A Centuries-Old Marble Statue Was Just Discovered in a Bulgarian Sewer

A lot of the time, great discoveries happen by a complete accident.

At least, that was the case in Bulgaria last week when a crew of archaeologists unexpectedly unearthed a centuries-old artifact during a dig at the site of an ancient city called Heraclea Sintica, Reuters reported. The relic in question is actually a life-size marble sculpture of the Greek god Hermes that has been hidden away in a sewer for thousands of years.

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“Its head is preserved. [It’s in a] very good condition. There are a few fractures on the hands,” Lyudmil Vagalinski, who led the team of archaeologists, explained to Reuters.

Now known as the village of Rupite, Heraclea Sintica has a history that spans centuries. King Philip II of Macedon founded the city in southwestern Bulgaria between 356 B.C. and 339 B.C. The metropolis was then destroyed by an earthquake in 388 A.D. and subsequently abandoned around 500 A.D.

In what the archaeologists believe was a deliberate attempt to preserve the sculpture over time, the statue was covered in dirt and placed into the sewer where it sat for approximately 2,000 years. According to the experts, the statue is actually a Roman reconstruction of the ancient Greek original. “Everything pagan was forbidden, and they have joined the new ideology, but apparently they took care of their old deities,” Vagalinski added.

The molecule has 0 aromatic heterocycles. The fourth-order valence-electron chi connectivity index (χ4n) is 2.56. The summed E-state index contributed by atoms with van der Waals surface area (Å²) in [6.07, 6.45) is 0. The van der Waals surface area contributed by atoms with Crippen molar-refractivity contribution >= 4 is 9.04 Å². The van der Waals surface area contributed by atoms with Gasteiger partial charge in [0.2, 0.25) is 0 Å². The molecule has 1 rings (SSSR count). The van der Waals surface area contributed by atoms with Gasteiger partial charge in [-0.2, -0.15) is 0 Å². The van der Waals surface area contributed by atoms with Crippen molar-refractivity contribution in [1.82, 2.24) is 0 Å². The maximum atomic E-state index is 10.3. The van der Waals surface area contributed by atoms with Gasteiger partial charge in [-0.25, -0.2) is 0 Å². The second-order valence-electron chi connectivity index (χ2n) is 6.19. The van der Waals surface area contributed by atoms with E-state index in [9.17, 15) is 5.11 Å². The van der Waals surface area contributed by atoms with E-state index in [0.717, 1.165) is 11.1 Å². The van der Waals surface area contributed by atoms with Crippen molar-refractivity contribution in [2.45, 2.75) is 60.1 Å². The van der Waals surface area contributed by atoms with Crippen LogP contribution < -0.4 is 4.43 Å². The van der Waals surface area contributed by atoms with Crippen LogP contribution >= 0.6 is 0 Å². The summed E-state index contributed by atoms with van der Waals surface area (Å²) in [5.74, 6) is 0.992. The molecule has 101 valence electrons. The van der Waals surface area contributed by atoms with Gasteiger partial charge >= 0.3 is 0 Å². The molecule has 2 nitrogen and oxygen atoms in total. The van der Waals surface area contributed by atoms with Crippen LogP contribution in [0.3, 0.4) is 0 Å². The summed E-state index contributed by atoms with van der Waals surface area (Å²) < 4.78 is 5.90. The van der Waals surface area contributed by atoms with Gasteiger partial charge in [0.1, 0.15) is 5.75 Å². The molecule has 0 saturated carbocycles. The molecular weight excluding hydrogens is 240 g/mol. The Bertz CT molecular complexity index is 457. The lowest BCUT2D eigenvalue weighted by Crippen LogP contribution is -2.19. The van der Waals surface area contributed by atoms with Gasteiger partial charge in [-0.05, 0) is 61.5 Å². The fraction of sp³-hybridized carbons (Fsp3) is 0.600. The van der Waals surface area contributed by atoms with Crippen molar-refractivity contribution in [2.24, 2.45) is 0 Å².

In addition to the recent Hermes statue excavation, this year has already seen its fair share of exciting discoveries. In January, French tourist Julien Navas unknowingly stumbled upon an insane 7.5-carat chocolate-colored diamond. The Parisian traveler was visiting Crater of Diamonds State Park in Arkansas when he accidentally found the gem. “It was one of the most amazing surprises, after the birth of my daughter,” Navas told The Washington Post at the time.

Then, back in April, archaeologists came across a collection of frescoes during an excavation effort in Pompeii. The paintings decorated a banquet room and depicted different characters and figures from the Trojan War. “Pompeii is truly a treasure chest that never ceases to surprise and amaze us because, every time we dig, we find something beautiful and significant,” Gennaro Sangiuliano, Italy’s culture minister, said in a statement.

At this rate, who knows what could be dug up next?

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